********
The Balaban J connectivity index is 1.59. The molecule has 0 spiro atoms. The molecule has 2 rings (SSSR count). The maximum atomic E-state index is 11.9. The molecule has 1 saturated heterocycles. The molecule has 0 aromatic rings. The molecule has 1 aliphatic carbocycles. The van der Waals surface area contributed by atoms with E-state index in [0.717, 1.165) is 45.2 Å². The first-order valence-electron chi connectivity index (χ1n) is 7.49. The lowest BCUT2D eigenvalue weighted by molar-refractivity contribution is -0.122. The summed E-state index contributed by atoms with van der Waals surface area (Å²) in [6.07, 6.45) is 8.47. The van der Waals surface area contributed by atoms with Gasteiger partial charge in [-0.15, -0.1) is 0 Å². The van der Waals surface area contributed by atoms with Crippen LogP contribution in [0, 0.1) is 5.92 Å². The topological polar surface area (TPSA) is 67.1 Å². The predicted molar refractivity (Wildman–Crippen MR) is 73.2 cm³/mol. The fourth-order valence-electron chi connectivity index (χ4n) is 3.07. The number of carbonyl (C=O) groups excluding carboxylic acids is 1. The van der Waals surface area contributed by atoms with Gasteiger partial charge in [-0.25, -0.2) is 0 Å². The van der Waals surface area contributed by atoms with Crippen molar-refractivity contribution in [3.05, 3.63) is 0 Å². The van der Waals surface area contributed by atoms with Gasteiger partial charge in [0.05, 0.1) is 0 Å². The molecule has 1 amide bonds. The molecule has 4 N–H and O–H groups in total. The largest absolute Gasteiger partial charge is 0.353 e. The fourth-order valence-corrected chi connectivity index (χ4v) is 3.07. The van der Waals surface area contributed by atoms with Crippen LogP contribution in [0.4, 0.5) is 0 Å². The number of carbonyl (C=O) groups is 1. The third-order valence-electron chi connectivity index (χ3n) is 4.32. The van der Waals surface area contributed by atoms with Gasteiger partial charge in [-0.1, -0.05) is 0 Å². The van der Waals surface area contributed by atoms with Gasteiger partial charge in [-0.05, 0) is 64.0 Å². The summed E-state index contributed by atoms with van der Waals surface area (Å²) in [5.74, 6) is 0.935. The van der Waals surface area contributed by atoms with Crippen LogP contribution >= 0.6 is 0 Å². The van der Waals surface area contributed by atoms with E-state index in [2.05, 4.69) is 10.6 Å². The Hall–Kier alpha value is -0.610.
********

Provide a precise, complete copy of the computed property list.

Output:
The Balaban J connectivity index is 1.59. The molecule has 0 spiro atoms. The molecule has 2 rings (SSSR count). The maximum atomic E-state index is 11.9. The molecule has 1 saturated heterocycles. The molecule has 0 aromatic rings. The molecule has 1 aliphatic carbocycles. The van der Waals surface area contributed by atoms with E-state index in [0.717, 1.165) is 45.2 Å². The first-order valence-electron chi connectivity index (χ1n) is 7.49. The lowest BCUT2D eigenvalue weighted by molar-refractivity contribution is -0.122. The summed E-state index contributed by atoms with van der Waals surface area (Å²) in [6.07, 6.45) is 8.47. The van der Waals surface area contributed by atoms with Gasteiger partial charge in [-0.15, -0.1) is 0 Å². The van der Waals surface area contributed by atoms with Crippen LogP contribution in [0, 0.1) is 5.92 Å². The topological polar surface area (TPSA) is 67.1 Å². The predicted molar refractivity (Wildman–Crippen MR) is 73.2 cm³/mol. The fourth-order valence-electron chi connectivity index (χ4n) is 3.07. The number of carbonyl (C=O) groups excluding carboxylic acids is 1. The van der Waals surface area contributed by atoms with Gasteiger partial charge in [-0.25, -0.2) is 0 Å². The van der Waals surface area contributed by atoms with Crippen molar-refractivity contribution in [3.05, 3.63) is 0 Å². The van der Waals surface area contributed by atoms with Gasteiger partial charge in [0.05, 0.1) is 0 Å². The molecule has 1 amide bonds. The molecule has 4 N–H and O–H groups in total. The largest absolute Gasteiger partial charge is 0.353 e. The fourth-order valence-corrected chi connectivity index (χ4v) is 3.07. The van der Waals surface area contributed by atoms with Crippen LogP contribution in [0.4, 0.5) is 0 Å². The number of carbonyl (C=O) groups is 1. The third-order valence-electron chi connectivity index (χ3n) is 4.32. The van der Waals surface area contributed by atoms with Gasteiger partial charge in [-0.1, -0.05) is 0 Å². The van der Waals surface area contributed by atoms with Gasteiger partial charge in [-0.05, 0) is 64.0 Å². The summed E-state index contributed by atoms with van der Waals surface area (Å²) in [5.74, 6) is 0.935. The van der Waals surface area contributed by atoms with Crippen LogP contribution >= 0.6 is 0 Å². The van der Waals surface area contributed by atoms with E-state index in [2.05, 4.69) is 10.6 Å². The Hall–Kier alpha value is -0.610.